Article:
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monsters

Gareth Edwards’ Monsters | Notes from New Sodom

In the Interests of Precision

This is not a review. If you want to know whether I think director Gareth Edwards’s debut feature Monsters is worth seeing, I do. Go see it. But this isn’t about how good I think it is, and why; it’s about what the film’s doing, how this strange fiction (the specific example and the form in general) works. Whether it works well or not, for you or me — I don’t give a shit. More than anything, I want to use it here to explore the sort of dynamics at play in strange fiction, because the movie addresses one aspect of that dynamics directly, proclaiming this in its very title. The film is about the device of the monstrum that drives many narratives, not least those we project onto reality.

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Heroic Bloodshed: John Woo in Hong Kong | Tokyo Drifter

John Woo makes cool films. His Hong Kong action films are amongst some of, if not the best, action movies ever made. Films like A Better Tomorrow and its sequel, A Better Tomorrow II, The Killer, and Once a Thief had high grosses that contributed to the golden age of Hong Kong Cinema during the eighties and early nineties. His work proved influential not only in Hong Kong, but also in the international scene, leading to interest in Hong Kong cinema in countries like the United Kingdom and America, and influencing a generation of non-Asian filmmakers. Woo would himself later make the transition to Hollywood, making films like Broken Arrow and Face/Off, sadly not up to the same standard as his earlier work. For a generation though, Woo defined what it meant to be cool. Gangsters started to dress like Chow Yun Fat in A Better Tomorrow, complete with Alain Delon sunglasses (which caused them to be sold out in Hong Kong). The over the top gun fight choreography, slickness, hint of black humour, and symbolism that has become cliché through uninspired repetition by Hollywood was fresh and exciting. As Bordwell says, he is the ultimate Hong Kong auteur, because when you were watching one of his films, you knew that it could only be a John Woo film.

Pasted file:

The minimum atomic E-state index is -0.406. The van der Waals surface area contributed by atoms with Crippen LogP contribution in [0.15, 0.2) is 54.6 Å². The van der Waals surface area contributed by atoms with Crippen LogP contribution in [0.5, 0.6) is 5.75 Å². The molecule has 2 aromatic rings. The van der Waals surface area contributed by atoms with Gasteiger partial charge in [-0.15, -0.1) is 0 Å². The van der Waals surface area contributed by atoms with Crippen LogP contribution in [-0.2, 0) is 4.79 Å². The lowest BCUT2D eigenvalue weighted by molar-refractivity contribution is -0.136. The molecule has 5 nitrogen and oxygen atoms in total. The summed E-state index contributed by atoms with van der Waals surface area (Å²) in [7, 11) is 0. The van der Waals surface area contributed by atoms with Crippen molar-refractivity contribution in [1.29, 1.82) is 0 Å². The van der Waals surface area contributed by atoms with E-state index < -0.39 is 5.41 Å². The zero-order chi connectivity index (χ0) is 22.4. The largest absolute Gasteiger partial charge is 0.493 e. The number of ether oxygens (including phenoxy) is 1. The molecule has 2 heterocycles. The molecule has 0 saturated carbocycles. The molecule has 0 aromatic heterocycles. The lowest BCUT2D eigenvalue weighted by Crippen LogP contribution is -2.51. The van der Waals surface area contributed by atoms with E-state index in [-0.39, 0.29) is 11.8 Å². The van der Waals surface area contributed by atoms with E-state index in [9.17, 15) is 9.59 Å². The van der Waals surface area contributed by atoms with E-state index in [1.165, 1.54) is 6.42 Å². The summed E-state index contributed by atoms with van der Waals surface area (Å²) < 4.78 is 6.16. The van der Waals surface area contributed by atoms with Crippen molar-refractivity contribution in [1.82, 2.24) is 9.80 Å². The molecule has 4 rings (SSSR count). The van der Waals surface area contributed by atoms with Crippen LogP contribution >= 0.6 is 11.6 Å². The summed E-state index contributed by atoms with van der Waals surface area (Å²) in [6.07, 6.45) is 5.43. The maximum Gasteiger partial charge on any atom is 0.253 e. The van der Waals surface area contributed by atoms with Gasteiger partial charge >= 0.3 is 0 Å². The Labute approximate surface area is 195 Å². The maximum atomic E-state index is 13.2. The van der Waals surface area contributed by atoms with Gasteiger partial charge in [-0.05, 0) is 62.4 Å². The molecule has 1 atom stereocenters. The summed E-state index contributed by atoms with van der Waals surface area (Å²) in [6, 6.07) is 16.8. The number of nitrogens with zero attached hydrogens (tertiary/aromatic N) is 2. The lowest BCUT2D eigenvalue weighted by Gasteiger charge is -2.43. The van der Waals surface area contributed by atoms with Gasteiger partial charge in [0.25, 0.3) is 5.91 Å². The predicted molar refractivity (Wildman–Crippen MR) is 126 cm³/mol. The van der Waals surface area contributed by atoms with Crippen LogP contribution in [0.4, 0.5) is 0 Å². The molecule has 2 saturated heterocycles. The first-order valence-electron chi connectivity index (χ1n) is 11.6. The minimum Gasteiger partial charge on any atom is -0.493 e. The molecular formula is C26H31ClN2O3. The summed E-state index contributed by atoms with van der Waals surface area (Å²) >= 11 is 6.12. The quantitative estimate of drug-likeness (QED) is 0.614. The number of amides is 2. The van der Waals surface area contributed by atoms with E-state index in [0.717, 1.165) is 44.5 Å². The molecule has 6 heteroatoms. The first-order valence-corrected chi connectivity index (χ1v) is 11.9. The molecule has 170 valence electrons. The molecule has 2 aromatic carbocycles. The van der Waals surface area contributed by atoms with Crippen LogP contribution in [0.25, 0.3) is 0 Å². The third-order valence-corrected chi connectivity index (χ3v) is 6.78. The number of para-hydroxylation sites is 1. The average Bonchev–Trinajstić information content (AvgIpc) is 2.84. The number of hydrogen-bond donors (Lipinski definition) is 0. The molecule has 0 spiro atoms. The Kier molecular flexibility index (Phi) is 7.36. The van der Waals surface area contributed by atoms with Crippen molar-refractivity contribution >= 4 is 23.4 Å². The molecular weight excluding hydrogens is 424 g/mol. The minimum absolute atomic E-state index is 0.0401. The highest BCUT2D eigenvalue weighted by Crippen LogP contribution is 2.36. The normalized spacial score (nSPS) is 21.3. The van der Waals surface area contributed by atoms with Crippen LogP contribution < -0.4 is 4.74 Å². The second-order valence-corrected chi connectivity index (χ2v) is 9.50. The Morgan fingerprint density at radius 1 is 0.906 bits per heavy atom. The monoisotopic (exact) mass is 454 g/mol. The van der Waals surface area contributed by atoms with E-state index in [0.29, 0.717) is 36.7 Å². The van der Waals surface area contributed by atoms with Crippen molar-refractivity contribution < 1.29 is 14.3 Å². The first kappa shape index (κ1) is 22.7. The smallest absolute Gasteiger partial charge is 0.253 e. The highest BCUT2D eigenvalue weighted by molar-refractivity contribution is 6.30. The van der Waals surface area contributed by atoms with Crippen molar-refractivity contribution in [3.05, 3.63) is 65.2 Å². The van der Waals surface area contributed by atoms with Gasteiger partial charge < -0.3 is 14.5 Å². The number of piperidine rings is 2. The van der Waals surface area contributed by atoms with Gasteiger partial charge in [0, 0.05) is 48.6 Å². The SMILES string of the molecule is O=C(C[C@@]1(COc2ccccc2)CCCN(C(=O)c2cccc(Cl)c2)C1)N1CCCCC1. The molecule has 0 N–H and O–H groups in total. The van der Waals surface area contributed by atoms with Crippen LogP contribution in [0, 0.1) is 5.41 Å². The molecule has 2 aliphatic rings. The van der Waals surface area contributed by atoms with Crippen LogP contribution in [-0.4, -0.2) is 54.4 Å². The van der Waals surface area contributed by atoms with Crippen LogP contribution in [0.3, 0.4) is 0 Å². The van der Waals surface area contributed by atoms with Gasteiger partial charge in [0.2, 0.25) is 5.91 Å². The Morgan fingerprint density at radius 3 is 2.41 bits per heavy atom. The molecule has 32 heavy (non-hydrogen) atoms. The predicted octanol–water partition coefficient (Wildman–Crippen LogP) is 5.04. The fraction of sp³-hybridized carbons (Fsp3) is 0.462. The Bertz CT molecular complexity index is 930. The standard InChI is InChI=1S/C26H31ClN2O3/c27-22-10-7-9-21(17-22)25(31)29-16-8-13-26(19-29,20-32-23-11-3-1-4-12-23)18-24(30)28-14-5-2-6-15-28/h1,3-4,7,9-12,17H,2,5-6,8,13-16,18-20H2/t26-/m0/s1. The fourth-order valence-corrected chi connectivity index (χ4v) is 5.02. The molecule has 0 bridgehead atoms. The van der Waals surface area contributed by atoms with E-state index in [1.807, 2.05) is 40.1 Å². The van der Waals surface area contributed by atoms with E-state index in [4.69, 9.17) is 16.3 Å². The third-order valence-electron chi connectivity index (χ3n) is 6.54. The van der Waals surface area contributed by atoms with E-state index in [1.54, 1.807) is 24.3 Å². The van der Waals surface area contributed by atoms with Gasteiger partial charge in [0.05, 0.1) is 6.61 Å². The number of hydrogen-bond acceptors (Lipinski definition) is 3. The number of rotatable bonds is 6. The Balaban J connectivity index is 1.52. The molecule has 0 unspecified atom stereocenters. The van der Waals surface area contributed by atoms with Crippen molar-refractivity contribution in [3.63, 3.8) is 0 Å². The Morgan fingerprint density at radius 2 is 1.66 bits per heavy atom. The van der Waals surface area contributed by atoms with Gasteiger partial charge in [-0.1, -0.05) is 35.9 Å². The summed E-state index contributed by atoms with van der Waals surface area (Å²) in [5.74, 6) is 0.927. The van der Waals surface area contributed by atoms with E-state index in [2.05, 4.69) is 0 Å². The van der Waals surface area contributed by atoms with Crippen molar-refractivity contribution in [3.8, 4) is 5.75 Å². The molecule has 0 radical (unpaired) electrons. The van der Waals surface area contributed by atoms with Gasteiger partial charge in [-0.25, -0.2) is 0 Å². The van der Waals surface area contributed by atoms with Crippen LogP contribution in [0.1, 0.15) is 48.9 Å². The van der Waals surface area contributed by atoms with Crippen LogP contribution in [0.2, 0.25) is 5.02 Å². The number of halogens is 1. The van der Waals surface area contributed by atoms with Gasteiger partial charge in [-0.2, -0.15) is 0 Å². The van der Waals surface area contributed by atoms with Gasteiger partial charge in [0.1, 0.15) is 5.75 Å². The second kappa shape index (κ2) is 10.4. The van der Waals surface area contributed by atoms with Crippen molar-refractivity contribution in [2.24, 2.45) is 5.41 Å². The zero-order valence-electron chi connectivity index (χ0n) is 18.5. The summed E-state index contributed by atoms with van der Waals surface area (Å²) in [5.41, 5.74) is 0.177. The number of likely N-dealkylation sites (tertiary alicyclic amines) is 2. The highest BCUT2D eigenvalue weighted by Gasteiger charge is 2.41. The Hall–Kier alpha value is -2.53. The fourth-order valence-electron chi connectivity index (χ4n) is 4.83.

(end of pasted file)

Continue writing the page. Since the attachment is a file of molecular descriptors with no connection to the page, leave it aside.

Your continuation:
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marjorie liu

A Marjorie Liu Interview | Dirk, Steele, and X-23

Recently I was given the chance to have a phone chat with best-selling author Marjorie M. Liu, author of the “Dirk & Steele” paranormal romance series and “Hunter Kiss” urban fantasy series; Marjorie is also a current writer for Marvel Comics with “X-23” and “Daken.”

In anticipation for Marjorie’s latest Dirk & Steele novel, In the Dark of Dreams, we discussed the D & S series, working on comics, and the best way to bribe her if you want spoilers for her upcoming releases!

Imager with L.E. Modesitt, Jr. | Interview

L.E. Modesitt, Jr., is the best-selling author of several fantasy and science fiction series, and a name you can’t get through any bookstore’s SFF section without encountering.  I am only familiar with his work on the Imager Portfolio.  From the first book it became one of my favorite fantasy series, so I couldn’t resist the opportunity to talk about the books with him.  While I did get some great insight into certain elements in the series, the discussion somehow veered off into cultural territory that I found even more fascinating.  Note on that:  I’m breaking from my usual interviewing presentation and leaving my responses intact, even when they are long, because I’m not sure his answers would make sense without my set-ups.  That being said, I hope you enjoy the perspective!

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daredevil

Daredevil’s Yellow – A Perfect Memory